University of Paris

The clickable maps and pictures below present material about University of Paris. The University of Paris was a famous university in Paris, France, and one of the earliest to be established in Europe. It was founded in the middle of the 12th century and was officially recognized as a university from between 1160 and 1250 approximately. After many changes, including a century of suspension (from 1793 to 1896), it was divided into thirteen autonomous universities in 1970. The university is often referred to as the Sorbonne or la Sorbonne, after the collegiate institution (Collège de Sorbonne) founded around 1257 by Robert de Sorbon, although the university was never completely centered on the Sorbonne. Of the thirteen current successor universities, four have premises in the historical Sorbonne building, and three of them include "Sorbonne" in their names.

The universities in Paris are independent from each other, and some of them fall within the Créteil or Versailles education authorities instead of the Parisian one. Some residual administrative functions of the thirteen universities are formally supervised by a common chancellor, the rector of the Paris education authority, whose offices are at the Sorbonne. Recently, those universities have tended to reunite themselves into two university groups: Sorbonne Paris Cité and Sorbonne University.

Origin and early organization

Like the other early medieval universities (Bologna, Oxford, Salamanca, Cambridge, Padua), the University of Paris was already well established before it received a specific foundation act from the Church in 1200. The earliest historical reference to the university as such is found in Matthew of Paris's reference to his own teacher's study (an abbot of St. Albans) and his acceptance into "the fellowship of the elect Masters" at the university of Paris in about 1170. Additionally, it is known that Pope Innocent III, having assumed the papacy at the age of 37, had completed his studies at the University of Paris by 1182 at the age of 21. It grew up in the latter part of the twelfth century around the Notre Dame Cathedral as a corporation similar to other medieval corporations, such as guilds of merchants or artisans. The medieval Latin term universitas had the more general meaning of a guild. The university of Paris was known as a universitas magistrorum et scholarium (a guild of masters and scholars), by contrast with the Bolognese universitas scholarium.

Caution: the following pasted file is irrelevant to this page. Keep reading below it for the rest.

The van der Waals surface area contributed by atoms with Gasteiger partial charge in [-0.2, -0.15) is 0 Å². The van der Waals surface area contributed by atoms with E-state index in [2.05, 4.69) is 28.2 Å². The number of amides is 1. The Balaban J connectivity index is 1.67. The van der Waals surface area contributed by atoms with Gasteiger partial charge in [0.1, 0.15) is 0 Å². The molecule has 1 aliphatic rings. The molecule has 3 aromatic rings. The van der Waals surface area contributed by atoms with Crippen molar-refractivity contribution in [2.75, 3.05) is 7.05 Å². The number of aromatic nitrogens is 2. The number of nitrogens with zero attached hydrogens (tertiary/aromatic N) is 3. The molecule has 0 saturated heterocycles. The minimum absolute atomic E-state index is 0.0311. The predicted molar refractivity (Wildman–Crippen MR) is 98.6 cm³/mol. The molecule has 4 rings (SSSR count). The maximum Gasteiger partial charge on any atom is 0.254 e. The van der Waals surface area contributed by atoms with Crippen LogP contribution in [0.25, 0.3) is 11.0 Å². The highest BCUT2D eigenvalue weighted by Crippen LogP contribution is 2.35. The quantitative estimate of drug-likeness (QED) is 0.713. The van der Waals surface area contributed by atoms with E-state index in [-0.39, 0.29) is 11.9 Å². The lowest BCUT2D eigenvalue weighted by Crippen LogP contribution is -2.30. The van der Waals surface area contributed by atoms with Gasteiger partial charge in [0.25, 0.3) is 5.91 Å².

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Close places of interest

Sorbonne (building) (0 km)

The Sorbonne is an edifice of the Latin Quarter, in Paris, France, which has been the historical house of the former University of Paris. Nowadays, it houses several higher education and research institutions such as Panthéon-Sorbonne University, Sorbonne Nouvelle University, Paris-Sorbonne University, Paris Descartes University, the École Nationale des Chartes and the École pratique des hautes études.

Paris-Sorbonne University (0.04 km)

University of Paris-Sorbonne is a public research university in Paris, France. The French cultural revolution of 1968, commonly known as "the French May", resulted in the division of the world's second oldest academic institution, the University of Paris, into thirteen autonomous universities. Paris-Sorbonne University is one of the inheritors of the former arts, languages and humanities faculties of the University of Paris.

École Nationale des Chartes (0.05 km)